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Employment Law

More Employment Law Articles:

OT Rule Overruled
A Texas judge's injunction effectively shuts down implementation and enforcement of President Obama's overtime rule until the government can win a countervailing order from an appeals court, which experts say is increasingly unlikely given the current political climate.
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Complying with 'Name and Shame'
The Securities and Exchange Commission's CEO pay-ratio disclosure ruling is raising a host of HR-related concerns around unions, investor relations and employee communications.
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Focusing on Temp Workers' Safety
With the U.S. staffing market set to grow to record sizes in the coming years, the industry is rolling out a major initiative aimed at boosting worker safety.
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After Election Day: What's Ahead for HR
With the shocking results of the presidential election now recorded in the history books, experts ponder how a Trump presidency will affect organizations' HR policies and regulations.
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Big Issues Surrounding Big Data
Big data now influences how organizations make hiring and other employment decisions, but experts warn that, as its scope and usage increase, so will the HR challenges involved.
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EEOC's Expanding Priorities
The federal agency will expand its focus on protecting contingent workers and employees perceived to be Muslim or Arab.
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OT Rules and Flex-Work Options
New research finds many employers responding to the new DOL overtime rules by cutting flexible-work options. What must HR consider while implementing and communicating such changes?
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Obesity and Hiring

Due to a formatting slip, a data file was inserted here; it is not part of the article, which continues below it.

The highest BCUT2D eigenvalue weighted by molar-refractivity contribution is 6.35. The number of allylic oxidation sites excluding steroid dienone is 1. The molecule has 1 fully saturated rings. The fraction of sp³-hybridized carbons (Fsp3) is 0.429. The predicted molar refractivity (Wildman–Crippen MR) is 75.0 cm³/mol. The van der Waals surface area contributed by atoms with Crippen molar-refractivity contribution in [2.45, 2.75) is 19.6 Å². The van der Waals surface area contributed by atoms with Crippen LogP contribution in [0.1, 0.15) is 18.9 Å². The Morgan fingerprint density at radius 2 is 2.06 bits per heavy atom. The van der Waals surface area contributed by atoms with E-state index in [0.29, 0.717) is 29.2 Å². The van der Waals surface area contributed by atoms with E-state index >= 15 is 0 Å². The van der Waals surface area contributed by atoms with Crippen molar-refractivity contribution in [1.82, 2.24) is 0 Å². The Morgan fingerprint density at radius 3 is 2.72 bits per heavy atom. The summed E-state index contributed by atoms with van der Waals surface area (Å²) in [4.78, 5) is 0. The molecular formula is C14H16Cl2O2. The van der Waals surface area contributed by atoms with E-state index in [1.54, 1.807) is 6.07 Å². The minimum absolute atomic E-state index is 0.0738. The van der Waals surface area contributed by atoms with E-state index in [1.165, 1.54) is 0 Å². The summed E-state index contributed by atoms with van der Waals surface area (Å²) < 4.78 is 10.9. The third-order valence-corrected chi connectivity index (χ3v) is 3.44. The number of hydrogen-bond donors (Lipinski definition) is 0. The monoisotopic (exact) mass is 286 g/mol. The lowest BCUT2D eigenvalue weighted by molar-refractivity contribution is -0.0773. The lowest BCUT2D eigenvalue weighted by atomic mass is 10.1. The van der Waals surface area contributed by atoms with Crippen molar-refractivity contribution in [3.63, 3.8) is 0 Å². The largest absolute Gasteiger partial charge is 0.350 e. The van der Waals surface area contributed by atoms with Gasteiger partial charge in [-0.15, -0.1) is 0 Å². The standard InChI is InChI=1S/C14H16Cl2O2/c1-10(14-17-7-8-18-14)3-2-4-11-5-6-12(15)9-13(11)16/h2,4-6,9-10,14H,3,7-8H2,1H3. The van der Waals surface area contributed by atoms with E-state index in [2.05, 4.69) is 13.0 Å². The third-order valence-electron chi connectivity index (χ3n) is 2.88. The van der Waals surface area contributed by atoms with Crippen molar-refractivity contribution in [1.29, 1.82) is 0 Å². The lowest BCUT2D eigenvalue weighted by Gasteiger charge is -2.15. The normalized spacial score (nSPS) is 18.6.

Despite a recent court ruling that finds an obese candidate who was not hired for a machinist job did not qualify for protection under the Americans with Disabilities Act, experts are still warning employers to be careful with their hiring practices so they don't get sued in the first place.
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Sharpening the Whistle Blow
The Occupational Safety and Health Administration's efforts to increase whistleblower claims have culminated in its Whistleblowers Severe Violators Enforcement program.
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Challenging the Overtime Rules
Two lawsuits may block the Department of Labor's new overtime rules from going into effect on Dec. 1, but experts say employers should proceed as though they will become law.
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Scrutinizing Social-Media Policies
Recent rulings from the National Labor Relations Board are shining a spotlight on employers' social-media policies.
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Expanding on Retaliation
Experts say the Equal Employment Opportunity Commission's new guidance on retaliation presents an opportunity for HR professionals to explore ways to prevent such claims and protect their organization from them.
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Choosing Parting Words Carefully
The Securities and Exchange Commission's recent ruling on severance agreements is the latest in a series of positions taken by federal agencies that depend on current and former employees reporting violations of law.
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Unions Flourishing or Floundering?
Despite a recent NLRB decision in favor of union organizing, there are signs of a continuing weakening of unions' overall influence during the Obama administration.
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Watching the Clock
Recent cases show agencies continue to struggle with properly implementing the Fair Labor Standards Act's requirements for paying employees for activities that are arguably part of the employee's workday.
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No Laughing Matter
As this divisive election season heats up, employers are reminded to promptly stop workers from making unwelcome comments about co-workers' national origin, or else risk the wrath of the Equal Employment Opportunity Commission.
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Overtime Overhaul
Newly proposed legislation calls for a more gradual roll-out of the Department of Labor's controversial new overtime rule.
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The Bumpy Road to Paid Sick Leave
More workers in the United States are getting paid sick leave, but the trend has its challenges for HR. Even companies that already offer the benefit are struggling to keep up with inconsistent rules created by cities and states.
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Legal Clinic Column

Question: We are pulling our hair out with all of the different sick-time laws around the country popping up. Some say four days, some say five days, some say 40 hours, yet all have different rates of accrual, different rules on rollover and many have different definitions of covered absences. What should we do about this? We have employees in multiple states and it seems like every other day there's a new law and we have to re-draft our handbook. Is there any way to simplify all of this and still be in compliance?
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